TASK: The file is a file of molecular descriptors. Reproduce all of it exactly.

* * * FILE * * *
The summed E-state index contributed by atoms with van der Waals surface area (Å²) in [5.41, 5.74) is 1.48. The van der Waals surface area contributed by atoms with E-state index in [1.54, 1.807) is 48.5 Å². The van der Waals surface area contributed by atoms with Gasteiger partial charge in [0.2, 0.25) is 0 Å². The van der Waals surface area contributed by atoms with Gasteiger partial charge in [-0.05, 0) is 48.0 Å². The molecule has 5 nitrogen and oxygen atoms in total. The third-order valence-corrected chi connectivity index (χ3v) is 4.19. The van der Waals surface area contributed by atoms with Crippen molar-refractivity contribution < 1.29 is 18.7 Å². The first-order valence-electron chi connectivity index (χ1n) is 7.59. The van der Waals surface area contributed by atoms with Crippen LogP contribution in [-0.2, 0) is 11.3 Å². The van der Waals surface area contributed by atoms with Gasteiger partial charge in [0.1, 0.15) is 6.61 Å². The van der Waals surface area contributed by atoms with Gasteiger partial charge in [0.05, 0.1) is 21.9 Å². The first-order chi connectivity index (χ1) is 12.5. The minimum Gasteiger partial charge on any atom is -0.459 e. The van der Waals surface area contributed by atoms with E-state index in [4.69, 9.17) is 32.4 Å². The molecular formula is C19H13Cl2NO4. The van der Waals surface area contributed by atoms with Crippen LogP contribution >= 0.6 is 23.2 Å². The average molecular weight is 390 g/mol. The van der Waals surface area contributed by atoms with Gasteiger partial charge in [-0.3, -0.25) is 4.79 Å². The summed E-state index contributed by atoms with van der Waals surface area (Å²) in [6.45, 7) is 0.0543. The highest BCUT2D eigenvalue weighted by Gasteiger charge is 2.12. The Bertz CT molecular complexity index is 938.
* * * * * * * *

The summed E-state index contributed by atoms with van der Waals surface area (Å²) in [5.41, 5.74) is 1.48. The van der Waals surface area contributed by atoms with E-state index in [1.54, 1.807) is 48.5 Å². The van der Waals surface area contributed by atoms with Gasteiger partial charge in [0.2, 0.25) is 0 Å². The van der Waals surface area contributed by atoms with Gasteiger partial charge in [-0.05, 0) is 48.0 Å². The molecule has 5 nitrogen and oxygen atoms in total. The third-order valence-corrected chi connectivity index (χ3v) is 4.19. The van der Waals surface area contributed by atoms with Crippen molar-refractivity contribution < 1.29 is 18.7 Å². The first-order valence-electron chi connectivity index (χ1n) is 7.59. The van der Waals surface area contributed by atoms with Crippen LogP contribution in [-0.2, 0) is 11.3 Å². The van der Waals surface area contributed by atoms with Gasteiger partial charge in [0.1, 0.15) is 6.61 Å². The van der Waals surface area contributed by atoms with Gasteiger partial charge in [0.05, 0.1) is 21.9 Å². The first-order chi connectivity index (χ1) is 12.5. The minimum Gasteiger partial charge on any atom is -0.459 e. The van der Waals surface area contributed by atoms with E-state index in [4.69, 9.17) is 32.4 Å². The molecular formula is C19H13Cl2NO4. The van der Waals surface area contributed by atoms with Crippen LogP contribution >= 0.6 is 23.2 Å². The average molecular weight is 390 g/mol. The van der Waals surface area contributed by atoms with Gasteiger partial charge in [-0.3, -0.25) is 4.79 Å². The summed E-state index contributed by atoms with van der Waals surface area (Å²) in [6.45, 7) is 0.0543. The highest BCUT2D eigenvalue weighted by Gasteiger charge is 2.12. The Bertz CT molecular complexity index is 938.